Italian artist Daniele Galliano was in Europe when he heard of demonetisation in India. The Kochi-Muziris Biennale 2016 participant was advised by friends to “arrange for currency” before he landed in Kochi on December 8. But at the stopover in Abu Dhabi he managed to exchanged less than 100 dollars. “It is a small amount. I am here till January 2 and will run out of cash soon. I will have to arrange for something then,” says Galliano. Seated in the room at Aspinwall — the main venue of the Biennale — that has his canvases on display, the artist adds, “Credit card isn’t of much use here, it is not accepted in most local stores, so standing in the queue for currency in banks might be the only alternative.”
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Featuring works of 97 artists from 31 countries, the cash crunch that follows demonetisation has derailed and affected the Kochi-Muziris Biennale in multiple ways. “The announcement came weeks before the Biennale was to open on December 12. We were setting works, preparing the venue and suddenly we did not know how to pay the hundreds of labourers, workers, cleaners, carpenters and volunteers who are all paid daily. Several of them have no bank accounts. The vendors told us that the labourers will only come if the daily wages were paid, we had to manage with what we had. Setting up of the works was delayed,” says Treessa Jaifer, Chief Financial Officer, Kochi Biennale Foundation. She adds, “Some of the artists have pitched in with cash, but there is only that much that can be done.”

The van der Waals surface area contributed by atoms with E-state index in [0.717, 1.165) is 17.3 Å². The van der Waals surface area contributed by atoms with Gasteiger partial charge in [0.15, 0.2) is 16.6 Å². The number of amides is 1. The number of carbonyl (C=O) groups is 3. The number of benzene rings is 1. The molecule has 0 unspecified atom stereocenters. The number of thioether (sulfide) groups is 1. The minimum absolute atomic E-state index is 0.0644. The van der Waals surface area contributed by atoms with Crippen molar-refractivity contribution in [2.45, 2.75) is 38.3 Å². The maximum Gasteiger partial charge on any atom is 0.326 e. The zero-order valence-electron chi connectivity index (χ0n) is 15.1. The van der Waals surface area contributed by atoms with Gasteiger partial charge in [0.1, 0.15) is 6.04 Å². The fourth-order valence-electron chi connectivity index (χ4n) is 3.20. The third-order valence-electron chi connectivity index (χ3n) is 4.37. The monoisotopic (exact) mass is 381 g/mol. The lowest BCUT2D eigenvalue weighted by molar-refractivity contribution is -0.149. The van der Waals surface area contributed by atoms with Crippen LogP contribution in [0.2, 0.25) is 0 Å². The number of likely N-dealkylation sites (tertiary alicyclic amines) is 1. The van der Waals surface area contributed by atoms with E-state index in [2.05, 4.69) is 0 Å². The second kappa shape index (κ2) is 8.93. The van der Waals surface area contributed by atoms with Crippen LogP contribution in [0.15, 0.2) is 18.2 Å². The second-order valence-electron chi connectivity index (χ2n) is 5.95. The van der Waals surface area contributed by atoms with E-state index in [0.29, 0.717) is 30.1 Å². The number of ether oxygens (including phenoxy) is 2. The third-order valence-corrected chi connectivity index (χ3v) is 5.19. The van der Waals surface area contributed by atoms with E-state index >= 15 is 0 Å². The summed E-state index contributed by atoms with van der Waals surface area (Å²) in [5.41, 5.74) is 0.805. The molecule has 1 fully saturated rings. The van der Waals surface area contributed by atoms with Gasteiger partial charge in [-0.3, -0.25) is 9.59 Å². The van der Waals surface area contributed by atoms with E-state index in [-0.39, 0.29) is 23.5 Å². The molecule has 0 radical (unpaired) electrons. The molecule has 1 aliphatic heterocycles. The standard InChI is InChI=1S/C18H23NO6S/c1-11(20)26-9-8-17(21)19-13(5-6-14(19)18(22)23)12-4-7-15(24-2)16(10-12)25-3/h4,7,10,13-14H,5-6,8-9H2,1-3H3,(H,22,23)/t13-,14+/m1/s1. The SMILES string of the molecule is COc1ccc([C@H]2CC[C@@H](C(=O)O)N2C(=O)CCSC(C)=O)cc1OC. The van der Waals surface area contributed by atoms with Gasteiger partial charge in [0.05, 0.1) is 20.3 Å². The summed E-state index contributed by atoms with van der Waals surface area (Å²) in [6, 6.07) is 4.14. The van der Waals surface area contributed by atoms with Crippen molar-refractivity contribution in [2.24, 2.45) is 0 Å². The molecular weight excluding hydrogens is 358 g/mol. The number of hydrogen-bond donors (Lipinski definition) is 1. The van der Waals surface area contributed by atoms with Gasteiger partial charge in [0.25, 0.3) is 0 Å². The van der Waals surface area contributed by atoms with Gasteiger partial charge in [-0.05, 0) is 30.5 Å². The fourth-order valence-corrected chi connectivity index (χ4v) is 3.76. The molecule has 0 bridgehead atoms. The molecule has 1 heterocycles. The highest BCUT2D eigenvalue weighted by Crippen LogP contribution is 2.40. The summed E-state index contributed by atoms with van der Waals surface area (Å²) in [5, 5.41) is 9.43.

A student volunteer from Calicut who was advised by her seniors to travel to Kochi during the Biennale to soak in the experience is reconsidering her initial plan to stay the entire duration of the 108-day Biennale. “It is a bit chaotic with no cash available. Some of the artists are also irked due to the situation,” says she. Another volunteer adds, “Several artists want to make small purchases from the local market to install their work. They want basic material like colours or wood, but with no cash that is difficult. The shopkeepers tell us that the Biennale has received crores from sponsors so why can’t they be paid. Of course, we also have only Rs 2,000 notes and there is no change available.”
While the Biennale has a card swipe machine to pay for the entry ticket priced at Rs 100, Jaifer notes that the amount too was re-evaluated after demonetisation. “We were thinking of changing it to Rs 120 this year, to take care of the service tax, but then decided to retain it at Rs 100, so that there was no problem with regard to change,” says Jaifer. And with limited cash in his wallet, Slovenian poet Ales Steger is figuring his plan to travel outside of Fort Kochi. “I am here with family but am scared to move around with such little cash with me,” he says. On Tuesday, he managed to withdraw Rs 2,000 from an ATM machine right at the entrance of Aspinwall. “I am feeling very rich now,” he quipped. He was fortunate. The machine ran out of cash hours after it was recalibrated.